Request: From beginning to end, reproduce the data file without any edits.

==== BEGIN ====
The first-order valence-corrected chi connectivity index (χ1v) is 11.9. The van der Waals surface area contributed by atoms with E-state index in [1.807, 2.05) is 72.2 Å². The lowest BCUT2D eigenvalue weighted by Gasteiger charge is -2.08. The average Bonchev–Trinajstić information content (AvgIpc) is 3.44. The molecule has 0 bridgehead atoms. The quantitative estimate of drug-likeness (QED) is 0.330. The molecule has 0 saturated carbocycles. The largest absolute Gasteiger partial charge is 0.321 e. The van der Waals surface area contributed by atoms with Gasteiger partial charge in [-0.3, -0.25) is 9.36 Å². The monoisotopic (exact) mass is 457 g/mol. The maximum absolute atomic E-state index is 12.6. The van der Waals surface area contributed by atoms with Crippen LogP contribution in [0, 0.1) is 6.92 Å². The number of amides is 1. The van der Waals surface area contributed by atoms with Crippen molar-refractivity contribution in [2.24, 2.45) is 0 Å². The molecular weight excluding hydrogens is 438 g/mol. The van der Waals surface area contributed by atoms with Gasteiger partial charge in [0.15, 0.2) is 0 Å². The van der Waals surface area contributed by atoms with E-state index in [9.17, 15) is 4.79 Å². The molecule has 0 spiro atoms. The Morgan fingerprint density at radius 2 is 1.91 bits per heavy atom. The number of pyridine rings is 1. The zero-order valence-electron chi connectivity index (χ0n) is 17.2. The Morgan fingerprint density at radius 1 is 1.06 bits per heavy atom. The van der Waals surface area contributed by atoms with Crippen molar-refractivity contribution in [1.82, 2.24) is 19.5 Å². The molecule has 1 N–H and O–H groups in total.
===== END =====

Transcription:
The first-order valence-corrected chi connectivity index (χ1v) is 11.9. The van der Waals surface area contributed by atoms with E-state index in [1.807, 2.05) is 72.2 Å². The lowest BCUT2D eigenvalue weighted by Gasteiger charge is -2.08. The average Bonchev–Trinajstić information content (AvgIpc) is 3.44. The molecule has 0 bridgehead atoms. The quantitative estimate of drug-likeness (QED) is 0.330. The molecule has 0 saturated carbocycles. The largest absolute Gasteiger partial charge is 0.321 e. The van der Waals surface area contributed by atoms with Gasteiger partial charge in [-0.3, -0.25) is 9.36 Å². The monoisotopic (exact) mass is 457 g/mol. The maximum absolute atomic E-state index is 12.6. The van der Waals surface area contributed by atoms with Crippen LogP contribution in [0, 0.1) is 6.92 Å². The number of amides is 1. The van der Waals surface area contributed by atoms with Crippen molar-refractivity contribution in [2.24, 2.45) is 0 Å². The molecular weight excluding hydrogens is 438 g/mol. The van der Waals surface area contributed by atoms with Gasteiger partial charge in [0.15, 0.2) is 0 Å². The van der Waals surface area contributed by atoms with E-state index in [9.17, 15) is 4.79 Å². The molecule has 0 spiro atoms. The Morgan fingerprint density at radius 2 is 1.91 bits per heavy atom. The number of pyridine rings is 1. The zero-order valence-electron chi connectivity index (χ0n) is 17.2. The Morgan fingerprint density at radius 1 is 1.06 bits per heavy atom. The van der Waals surface area contributed by atoms with Crippen molar-refractivity contribution in [1.82, 2.24) is 19.5 Å². The molecule has 1 N–H and O–H groups in total.